HVAC is something we often take for granted, usually provided as an integral part of any structure. Even so, units sometimes irreparably break down, or energy efficiency upgrades are sometimes a necessity. In these instances, it may be necessary to purchase and install an entirely new unit. Should you find yourself faced with this daunting prospect, here are a few pointers that will have you enjoying a pleasantly warm or cool environment in no time.
Broadly speaking, there are two considerations which must be examined before a new HVAC unit can be purchased and installed. First, consider the characteristics of your structure. How big is it, and how well is it insulated? Will your primary need be for cooling, heat or equal division between both?
The best first step when purchasing such a system is to improve these structural characteristics as much as is possible. Add extra insulation if you can, and use windows with multiple panes. Add awnings, screens and other blocks to keep heated or cool air efficiently inside the structure. While these actions aren’t directly related to the unit itself, taken together they can drastically lessen the load necessary on any unit you ultimately purchase, a move which could translate into drastic savings both at time of purchase and over long years of continued use.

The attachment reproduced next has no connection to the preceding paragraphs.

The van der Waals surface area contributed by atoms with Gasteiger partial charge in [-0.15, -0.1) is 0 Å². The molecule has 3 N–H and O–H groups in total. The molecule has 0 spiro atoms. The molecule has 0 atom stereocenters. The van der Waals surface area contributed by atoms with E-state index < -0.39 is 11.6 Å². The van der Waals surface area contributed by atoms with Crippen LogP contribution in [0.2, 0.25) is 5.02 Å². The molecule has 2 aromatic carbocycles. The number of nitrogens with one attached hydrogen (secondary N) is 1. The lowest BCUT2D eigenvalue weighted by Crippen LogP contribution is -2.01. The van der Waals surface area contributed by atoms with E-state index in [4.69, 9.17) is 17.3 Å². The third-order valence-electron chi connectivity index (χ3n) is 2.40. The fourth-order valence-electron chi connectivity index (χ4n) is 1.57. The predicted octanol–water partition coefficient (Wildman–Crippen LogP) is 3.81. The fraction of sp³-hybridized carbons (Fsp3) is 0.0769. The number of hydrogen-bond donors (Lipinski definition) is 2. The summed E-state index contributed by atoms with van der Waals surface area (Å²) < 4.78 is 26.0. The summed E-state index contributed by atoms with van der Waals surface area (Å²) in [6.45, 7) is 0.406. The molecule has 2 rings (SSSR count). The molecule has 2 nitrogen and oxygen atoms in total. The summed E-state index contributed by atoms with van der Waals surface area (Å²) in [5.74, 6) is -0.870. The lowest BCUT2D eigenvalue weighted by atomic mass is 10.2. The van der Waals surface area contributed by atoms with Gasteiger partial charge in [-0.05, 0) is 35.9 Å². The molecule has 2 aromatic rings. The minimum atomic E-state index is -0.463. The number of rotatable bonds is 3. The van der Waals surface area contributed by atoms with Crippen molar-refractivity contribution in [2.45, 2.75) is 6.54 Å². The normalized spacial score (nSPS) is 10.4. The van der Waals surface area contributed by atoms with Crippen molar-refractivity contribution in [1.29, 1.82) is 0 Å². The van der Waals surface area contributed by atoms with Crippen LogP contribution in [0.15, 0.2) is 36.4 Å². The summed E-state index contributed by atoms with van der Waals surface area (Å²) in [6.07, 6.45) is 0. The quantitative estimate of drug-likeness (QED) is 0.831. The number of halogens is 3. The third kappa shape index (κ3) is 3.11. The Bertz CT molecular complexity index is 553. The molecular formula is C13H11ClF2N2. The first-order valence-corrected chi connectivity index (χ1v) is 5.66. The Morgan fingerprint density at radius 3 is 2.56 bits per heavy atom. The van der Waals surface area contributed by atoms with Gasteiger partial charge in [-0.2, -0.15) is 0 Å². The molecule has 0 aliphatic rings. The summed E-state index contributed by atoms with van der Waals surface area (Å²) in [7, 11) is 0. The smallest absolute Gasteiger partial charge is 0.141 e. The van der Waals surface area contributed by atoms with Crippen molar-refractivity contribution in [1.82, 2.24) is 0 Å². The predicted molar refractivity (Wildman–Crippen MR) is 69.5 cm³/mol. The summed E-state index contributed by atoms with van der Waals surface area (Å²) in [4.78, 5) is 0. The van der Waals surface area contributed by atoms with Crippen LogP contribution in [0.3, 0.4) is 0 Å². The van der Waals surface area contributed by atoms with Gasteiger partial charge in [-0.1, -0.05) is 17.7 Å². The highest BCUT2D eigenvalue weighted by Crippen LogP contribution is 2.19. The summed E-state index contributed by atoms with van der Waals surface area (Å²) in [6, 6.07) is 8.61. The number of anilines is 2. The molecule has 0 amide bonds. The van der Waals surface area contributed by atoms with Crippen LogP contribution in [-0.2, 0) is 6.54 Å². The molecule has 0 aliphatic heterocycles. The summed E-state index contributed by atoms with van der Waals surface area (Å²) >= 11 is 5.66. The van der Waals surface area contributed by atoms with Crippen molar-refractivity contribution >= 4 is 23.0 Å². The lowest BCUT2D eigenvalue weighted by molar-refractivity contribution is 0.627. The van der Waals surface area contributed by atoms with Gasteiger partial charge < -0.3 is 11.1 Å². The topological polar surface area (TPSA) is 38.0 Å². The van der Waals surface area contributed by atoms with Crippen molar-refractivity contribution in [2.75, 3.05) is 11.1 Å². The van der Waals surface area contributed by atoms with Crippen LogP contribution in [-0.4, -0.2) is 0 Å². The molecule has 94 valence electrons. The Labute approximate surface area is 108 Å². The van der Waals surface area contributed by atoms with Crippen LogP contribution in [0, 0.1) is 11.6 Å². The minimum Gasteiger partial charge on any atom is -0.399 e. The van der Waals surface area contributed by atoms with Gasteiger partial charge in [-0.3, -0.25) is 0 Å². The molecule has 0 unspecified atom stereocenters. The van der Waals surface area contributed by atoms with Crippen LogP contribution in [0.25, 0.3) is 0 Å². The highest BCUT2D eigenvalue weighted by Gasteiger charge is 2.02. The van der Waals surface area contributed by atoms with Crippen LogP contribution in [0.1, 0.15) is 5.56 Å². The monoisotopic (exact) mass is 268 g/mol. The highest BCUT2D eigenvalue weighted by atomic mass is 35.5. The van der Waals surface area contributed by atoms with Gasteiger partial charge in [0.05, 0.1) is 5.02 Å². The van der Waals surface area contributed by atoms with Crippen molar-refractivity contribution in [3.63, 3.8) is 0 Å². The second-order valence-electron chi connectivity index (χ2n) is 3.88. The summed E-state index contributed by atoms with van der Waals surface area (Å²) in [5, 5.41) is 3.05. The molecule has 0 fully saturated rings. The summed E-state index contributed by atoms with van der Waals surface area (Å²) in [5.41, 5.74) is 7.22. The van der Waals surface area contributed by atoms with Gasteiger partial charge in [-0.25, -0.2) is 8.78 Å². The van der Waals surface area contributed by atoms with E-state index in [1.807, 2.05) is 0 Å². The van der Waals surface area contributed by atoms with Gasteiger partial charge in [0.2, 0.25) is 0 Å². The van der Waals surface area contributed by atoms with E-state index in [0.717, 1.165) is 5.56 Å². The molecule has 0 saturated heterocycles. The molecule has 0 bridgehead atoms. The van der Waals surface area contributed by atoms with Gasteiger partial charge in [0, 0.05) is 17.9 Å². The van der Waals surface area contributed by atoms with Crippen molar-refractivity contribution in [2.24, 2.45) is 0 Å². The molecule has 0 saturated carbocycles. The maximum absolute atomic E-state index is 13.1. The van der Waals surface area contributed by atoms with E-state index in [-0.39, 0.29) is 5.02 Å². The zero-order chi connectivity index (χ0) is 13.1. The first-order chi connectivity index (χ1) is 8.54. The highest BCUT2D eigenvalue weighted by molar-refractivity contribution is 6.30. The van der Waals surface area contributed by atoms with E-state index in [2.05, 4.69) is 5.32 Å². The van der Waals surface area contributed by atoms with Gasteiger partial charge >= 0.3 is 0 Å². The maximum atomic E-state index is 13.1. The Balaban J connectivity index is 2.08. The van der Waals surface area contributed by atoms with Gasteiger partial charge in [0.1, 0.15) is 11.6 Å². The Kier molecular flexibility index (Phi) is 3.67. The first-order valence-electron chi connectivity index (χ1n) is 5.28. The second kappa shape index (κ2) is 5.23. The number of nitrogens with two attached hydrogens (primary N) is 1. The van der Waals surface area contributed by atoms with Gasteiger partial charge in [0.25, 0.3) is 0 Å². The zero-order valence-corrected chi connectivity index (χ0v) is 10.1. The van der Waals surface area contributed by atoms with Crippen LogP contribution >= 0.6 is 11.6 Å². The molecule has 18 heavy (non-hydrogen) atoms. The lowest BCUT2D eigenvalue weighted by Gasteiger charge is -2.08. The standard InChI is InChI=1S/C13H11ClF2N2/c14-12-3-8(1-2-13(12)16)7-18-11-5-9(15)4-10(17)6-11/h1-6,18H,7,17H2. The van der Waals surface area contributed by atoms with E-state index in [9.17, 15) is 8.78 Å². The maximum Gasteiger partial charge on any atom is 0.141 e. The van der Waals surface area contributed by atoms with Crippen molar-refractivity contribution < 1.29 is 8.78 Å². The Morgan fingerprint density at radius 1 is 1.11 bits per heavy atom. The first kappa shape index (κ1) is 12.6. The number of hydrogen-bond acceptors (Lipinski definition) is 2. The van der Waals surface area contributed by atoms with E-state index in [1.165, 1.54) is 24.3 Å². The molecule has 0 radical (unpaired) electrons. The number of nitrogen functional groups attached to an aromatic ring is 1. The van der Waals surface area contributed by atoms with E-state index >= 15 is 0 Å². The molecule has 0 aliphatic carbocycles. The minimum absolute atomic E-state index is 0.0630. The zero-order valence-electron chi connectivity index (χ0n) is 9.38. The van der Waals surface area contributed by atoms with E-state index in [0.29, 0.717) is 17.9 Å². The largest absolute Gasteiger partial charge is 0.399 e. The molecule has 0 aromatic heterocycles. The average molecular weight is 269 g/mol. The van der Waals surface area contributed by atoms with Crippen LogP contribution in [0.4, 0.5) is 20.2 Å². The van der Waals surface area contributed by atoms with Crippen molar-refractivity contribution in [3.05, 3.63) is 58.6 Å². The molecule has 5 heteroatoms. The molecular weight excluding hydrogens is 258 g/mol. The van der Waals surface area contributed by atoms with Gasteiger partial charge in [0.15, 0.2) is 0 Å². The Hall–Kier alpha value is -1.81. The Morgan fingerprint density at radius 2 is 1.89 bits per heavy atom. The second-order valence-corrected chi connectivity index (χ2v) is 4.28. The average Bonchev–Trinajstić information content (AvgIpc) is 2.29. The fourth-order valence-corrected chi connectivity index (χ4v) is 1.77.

The other major determining factor in which system you ultimately purchase is its source of fuel, and the efficiency with which said fuel is used. If you have a source of natural gas available, you may wish to use that over traditional heating methods, otherwise your entire HVAC system will be electrical. Which refrigerant to use is another major choice, with a variety of options available.
Furthermore, as increasing emphasis is placed on energy efficiency, tax credits and other efficiency incentives may play a major role in your ultimate decision process. Also, a variety of passive solar and other environmental techniques can be used in addition to or in lieu of traditional electric or gas systems. These are all factors which should be discussed with a qualified professional contractor.
The bulk of the cost of a new unit’s purchase and installation pays for the professional technicians who must calculate your structure’s load and, ultimately, perform the labor necessary to install the unit. In fact, the hardware itself may only be a third of the final price of the entire installation. Choosing a competent, friendly company is perhaps the most important decision one makes when installing a new system. Ideally, such a company will return to perform any preventative maintenance and other repairs on the system once installation has been completed, and will provide a warranty in addition to that offered by the manufacturer. They should also be willing to discuss all possible heating and cooling options with you before committing to a traditional installation, as well as being knowledgeable about available tax credits and other financial incentives. With so much of the final cost going toward the contractor, choosing well here could make the difference between a successful installation that works for years, and a poor one that fails constantly.
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